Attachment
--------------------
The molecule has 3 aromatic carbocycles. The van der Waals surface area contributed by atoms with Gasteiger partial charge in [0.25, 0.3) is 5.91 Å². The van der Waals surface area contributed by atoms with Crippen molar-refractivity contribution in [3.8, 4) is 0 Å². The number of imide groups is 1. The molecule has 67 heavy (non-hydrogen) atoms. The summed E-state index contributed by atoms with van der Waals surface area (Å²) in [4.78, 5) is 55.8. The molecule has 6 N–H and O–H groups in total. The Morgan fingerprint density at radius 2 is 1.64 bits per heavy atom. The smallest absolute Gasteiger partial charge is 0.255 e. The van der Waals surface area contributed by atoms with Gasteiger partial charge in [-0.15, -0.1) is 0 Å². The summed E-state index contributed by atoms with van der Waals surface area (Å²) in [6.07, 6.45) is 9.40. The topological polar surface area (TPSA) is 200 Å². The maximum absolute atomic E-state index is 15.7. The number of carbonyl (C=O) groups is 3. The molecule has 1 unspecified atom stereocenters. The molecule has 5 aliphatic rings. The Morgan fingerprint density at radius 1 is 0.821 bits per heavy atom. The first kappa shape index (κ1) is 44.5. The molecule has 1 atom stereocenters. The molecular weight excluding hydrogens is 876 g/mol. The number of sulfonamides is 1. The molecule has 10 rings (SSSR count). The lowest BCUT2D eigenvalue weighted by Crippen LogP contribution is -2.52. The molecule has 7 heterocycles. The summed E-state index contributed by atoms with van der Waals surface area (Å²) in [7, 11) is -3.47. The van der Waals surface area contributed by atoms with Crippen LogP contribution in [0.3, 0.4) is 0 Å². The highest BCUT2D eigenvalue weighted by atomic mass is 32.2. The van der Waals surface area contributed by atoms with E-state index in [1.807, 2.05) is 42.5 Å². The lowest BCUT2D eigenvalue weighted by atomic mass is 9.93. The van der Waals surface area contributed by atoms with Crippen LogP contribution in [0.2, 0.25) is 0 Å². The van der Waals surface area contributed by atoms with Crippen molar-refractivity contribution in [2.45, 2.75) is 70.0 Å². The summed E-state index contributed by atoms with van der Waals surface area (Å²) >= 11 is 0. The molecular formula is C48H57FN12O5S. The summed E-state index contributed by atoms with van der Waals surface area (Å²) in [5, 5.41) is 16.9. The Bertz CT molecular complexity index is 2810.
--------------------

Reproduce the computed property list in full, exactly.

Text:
The molecule has 3 aromatic carbocycles. The van der Waals surface area contributed by atoms with Gasteiger partial charge in [0.25, 0.3) is 5.91 Å². The van der Waals surface area contributed by atoms with Crippen molar-refractivity contribution in [3.8, 4) is 0 Å². The number of imide groups is 1. The molecule has 67 heavy (non-hydrogen) atoms. The summed E-state index contributed by atoms with van der Waals surface area (Å²) in [4.78, 5) is 55.8. The molecule has 6 N–H and O–H groups in total. The Morgan fingerprint density at radius 2 is 1.64 bits per heavy atom. The smallest absolute Gasteiger partial charge is 0.255 e. The van der Waals surface area contributed by atoms with Gasteiger partial charge in [-0.15, -0.1) is 0 Å². The summed E-state index contributed by atoms with van der Waals surface area (Å²) in [6.07, 6.45) is 9.40. The topological polar surface area (TPSA) is 200 Å². The maximum absolute atomic E-state index is 15.7. The number of carbonyl (C=O) groups is 3. The molecule has 1 unspecified atom stereocenters. The molecule has 5 aliphatic rings. The Morgan fingerprint density at radius 1 is 0.821 bits per heavy atom. The first kappa shape index (κ1) is 44.5. The molecule has 1 atom stereocenters. The molecular weight excluding hydrogens is 876 g/mol. The number of sulfonamides is 1. The molecule has 10 rings (SSSR count). The lowest BCUT2D eigenvalue weighted by Crippen LogP contribution is -2.52. The molecule has 7 heterocycles. The summed E-state index contributed by atoms with van der Waals surface area (Å²) in [7, 11) is -3.47. The van der Waals surface area contributed by atoms with Crippen LogP contribution in [0.3, 0.4) is 0 Å². The highest BCUT2D eigenvalue weighted by atomic mass is 32.2. The van der Waals surface area contributed by atoms with E-state index in [1.807, 2.05) is 42.5 Å². The lowest BCUT2D eigenvalue weighted by atomic mass is 9.93. The van der Waals surface area contributed by atoms with Crippen LogP contribution in [0.2, 0.25) is 0 Å². The van der Waals surface area contributed by atoms with Crippen molar-refractivity contribution in [2.45, 2.75) is 70.0 Å². The summed E-state index contributed by atoms with van der Waals surface area (Å²) >= 11 is 0. The molecular formula is C48H57FN12O5S. The summed E-state index contributed by atoms with van der Waals surface area (Å²) in [5, 5.41) is 16.9. The Bertz CT molecular complexity index is 2810.